Editorials Open Access
Copyright ©The Author(s) 1999. Published by Baishideng Publishing Group Inc. All rights reserved.
World J Gastroenterol. Oct 15, 1999; 5(5): 369-374
Published online Oct 15, 1999. doi: 10.3748/wjg.v5.i5.369
Molecular mechanisms of H. pylori associated gastric carcinogenesis
Zun-Wu Zhang, Michael J.G. Farthing, Digestive Diseases Research Centre, St Bartholomew’s & the Royal London School of Medicine & Dentistry, London E1 2AT, UK
Author contributions: All authors contributed equally to the work.
Correspondence to: Dr. Zun-Wu Zhang, Digestive Diseases Research Centre, St Bartholomew’s & the Royal London School of Medicine & Dentistry, London E1 2AT, UK. zwzhang@mds.qmw.ac.uk
Telephone: +44-(0)1712957203 Fax: +44(0)1712957192
Received: August 10, 1999
Revised: September 15, 1999
Accepted: September 28, 1999
Published online: October 15, 1999

Abstract
Key Words: H. pylori, carcinogenesis, molecular biology, p53, stomach neoplasms



TEXT

H. pylori infects half of the world population and the prevalence varies widely in different parts of the world with average rates of 40%-50% in western countries, rising to more than 90% in the developing world[1,2]. Compelling evidence from epidemiological and histopathological studies has linked H. pylori infection to the subsequent development of gastric carcinogenesis[3]. Furthermore, Watanabe and colleagues recently induced gastric adenocarcinoma in 37% of orally infected Mongolian gerbils, which were preceded with a series of premalignant changes in gastric mucosa of these gerbils[4]. However, in spite of the established causal relationship between H. pylori infection and gastric carcinogenesis, the underlying mechanisms remain unknown.

Disturbances in cell turnover in the gastrointestinal tract are believed to predispose to cancer development, and until recently, these changes were considered to be a marker of increased cancer risk[5]. It is clear that this organism is the main cause of chronic gastritis and capable of modifying epithelial cell turnover within gastric glands and in culture gastric epithelial cells, by influencing the balance between cell proliferation and apoptosis[6-9]. We and others have studied the effect of H. pylori infection on gastric epithelial cell turnover and found that patients infected with H. pylori had significantly higher proliferation rates as compared with uninfected controls[6,8-12]. The density of H. pylori may be one of the important determinants as we found that H. pylori at low inocula, stimulates cell proliferation, but at higher inocula (bacterium to cell ratio > 100), it causes a time- and concentration-dependent reduction of cell number and a marked increase in apoptosis and cell cycle arrest at G1 phase[8].

Antioxidant vitamins C, E and β-carotene affect cell growth in various human cells directly or through their a ntioxidant properties[13,14]. Our in vitro studies showed that the above vitamins can also significantly inhibit gastric cancer cell proliferation and induce apoptosis[15]. Investigations on gastric vitamins in patients with and without H. pylori infection suggest that H. pylori infection affects the concentrations of vitamin C, E and β-carotene in the stomach and the CagA+ strains have an even greater ability to reduce gastric juice vitamin C levels[16,17].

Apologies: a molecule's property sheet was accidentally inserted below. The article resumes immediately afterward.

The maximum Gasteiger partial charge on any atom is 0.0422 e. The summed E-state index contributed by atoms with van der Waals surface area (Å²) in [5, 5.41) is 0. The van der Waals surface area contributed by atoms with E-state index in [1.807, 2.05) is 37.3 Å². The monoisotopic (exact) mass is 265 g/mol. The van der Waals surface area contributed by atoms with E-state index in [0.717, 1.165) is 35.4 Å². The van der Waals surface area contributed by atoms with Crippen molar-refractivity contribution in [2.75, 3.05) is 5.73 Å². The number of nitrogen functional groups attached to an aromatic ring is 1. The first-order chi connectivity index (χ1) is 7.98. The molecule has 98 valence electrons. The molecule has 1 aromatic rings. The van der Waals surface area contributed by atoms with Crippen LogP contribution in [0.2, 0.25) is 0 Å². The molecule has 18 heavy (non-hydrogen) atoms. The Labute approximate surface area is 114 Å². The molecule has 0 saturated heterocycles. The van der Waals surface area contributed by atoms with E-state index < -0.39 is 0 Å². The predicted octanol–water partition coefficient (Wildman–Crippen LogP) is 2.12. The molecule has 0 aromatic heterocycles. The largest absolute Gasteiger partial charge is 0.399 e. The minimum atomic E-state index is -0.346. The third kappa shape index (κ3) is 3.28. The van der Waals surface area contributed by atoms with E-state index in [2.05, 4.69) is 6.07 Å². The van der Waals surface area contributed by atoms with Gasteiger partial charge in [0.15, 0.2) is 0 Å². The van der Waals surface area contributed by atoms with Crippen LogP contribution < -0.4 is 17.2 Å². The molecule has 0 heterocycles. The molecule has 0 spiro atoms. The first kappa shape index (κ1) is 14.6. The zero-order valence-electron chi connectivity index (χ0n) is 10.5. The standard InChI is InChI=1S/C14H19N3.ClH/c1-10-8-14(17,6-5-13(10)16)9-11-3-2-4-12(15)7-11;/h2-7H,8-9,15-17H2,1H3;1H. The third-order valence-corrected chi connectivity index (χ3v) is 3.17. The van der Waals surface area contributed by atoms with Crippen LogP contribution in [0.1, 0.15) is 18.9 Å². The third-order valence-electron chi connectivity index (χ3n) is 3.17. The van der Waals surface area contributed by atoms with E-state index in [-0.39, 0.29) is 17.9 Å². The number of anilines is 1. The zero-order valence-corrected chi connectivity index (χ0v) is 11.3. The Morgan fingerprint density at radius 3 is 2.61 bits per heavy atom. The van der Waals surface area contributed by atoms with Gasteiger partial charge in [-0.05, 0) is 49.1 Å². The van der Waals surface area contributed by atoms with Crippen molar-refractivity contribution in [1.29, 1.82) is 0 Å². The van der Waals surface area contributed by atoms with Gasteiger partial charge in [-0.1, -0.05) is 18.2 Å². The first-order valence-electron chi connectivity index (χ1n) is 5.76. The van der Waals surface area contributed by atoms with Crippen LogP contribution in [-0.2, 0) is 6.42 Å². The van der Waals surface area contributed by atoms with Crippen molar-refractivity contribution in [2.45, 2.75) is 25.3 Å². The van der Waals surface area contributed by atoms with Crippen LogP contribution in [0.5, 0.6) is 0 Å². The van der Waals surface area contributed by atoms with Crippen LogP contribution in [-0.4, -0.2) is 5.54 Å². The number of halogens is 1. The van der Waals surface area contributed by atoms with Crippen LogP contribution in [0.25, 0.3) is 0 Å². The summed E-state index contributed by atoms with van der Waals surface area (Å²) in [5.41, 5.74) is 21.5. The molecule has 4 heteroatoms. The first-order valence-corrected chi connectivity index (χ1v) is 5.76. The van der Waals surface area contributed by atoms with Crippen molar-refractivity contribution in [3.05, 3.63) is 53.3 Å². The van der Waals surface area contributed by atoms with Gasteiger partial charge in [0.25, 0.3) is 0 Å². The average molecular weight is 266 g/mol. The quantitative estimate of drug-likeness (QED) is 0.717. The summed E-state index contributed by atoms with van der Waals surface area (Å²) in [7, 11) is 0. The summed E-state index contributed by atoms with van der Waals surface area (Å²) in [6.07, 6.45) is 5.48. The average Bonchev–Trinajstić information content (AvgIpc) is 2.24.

Although many factors may be related to H. pylori associated gastric carcinogenesis, the underlying molecular mechanisms are still unknown. However, many mediators and signal transduction pathways are involved in the regulation of gastric epithelial cell homeostasis, some of which may determine the final outcome of H. pylori infection. Understanding the molecular basis of H. pylori associated gastric carcinogenesis is important for determining prognosis, prevention and treatment of H. pylori infection. This review examines the possible molecular mechanisms responsible for H. pylori associated gastric carcinogenes is.

BACTERIAL VIRULENCE FACTORS

Although many factors contribute to H. pylori virulence, few have been directly related to gastric carcinogenesis[18]. Most strains of H. pylori from patients with intestinal-type gastric cancer or with atrophic gastritis are type I and secrete vacuolating cytotoxin (VacA) and carry CagA, a gene that encodes an immunodominant protein of unknown function, whereas many of the strains from asymptomatically infected persons lack this gene[19-21]. It has been shown that patients harbouring CagA+ strains have significantly higher gastric epithelial proliferation rates than patients infected with CagA- strains, but the apoptotic index in patients infected with CagA+ strains are lower than in patients infected with CagA- strains. Increased cell proliferation in the absence of a corresponding increase in apoptosis may explain the increased gastric cancer risk associated with infection by CagA+ strains[10]. Although there is no direct evidence suggesting that the CagA or VacA protein is carcinogenic, the enhanced inflammation and marked reduction of gastric juice vitamin C levels in CagA+ strain infected patients may ply a role in H. pylori associated carcinogenesis[16].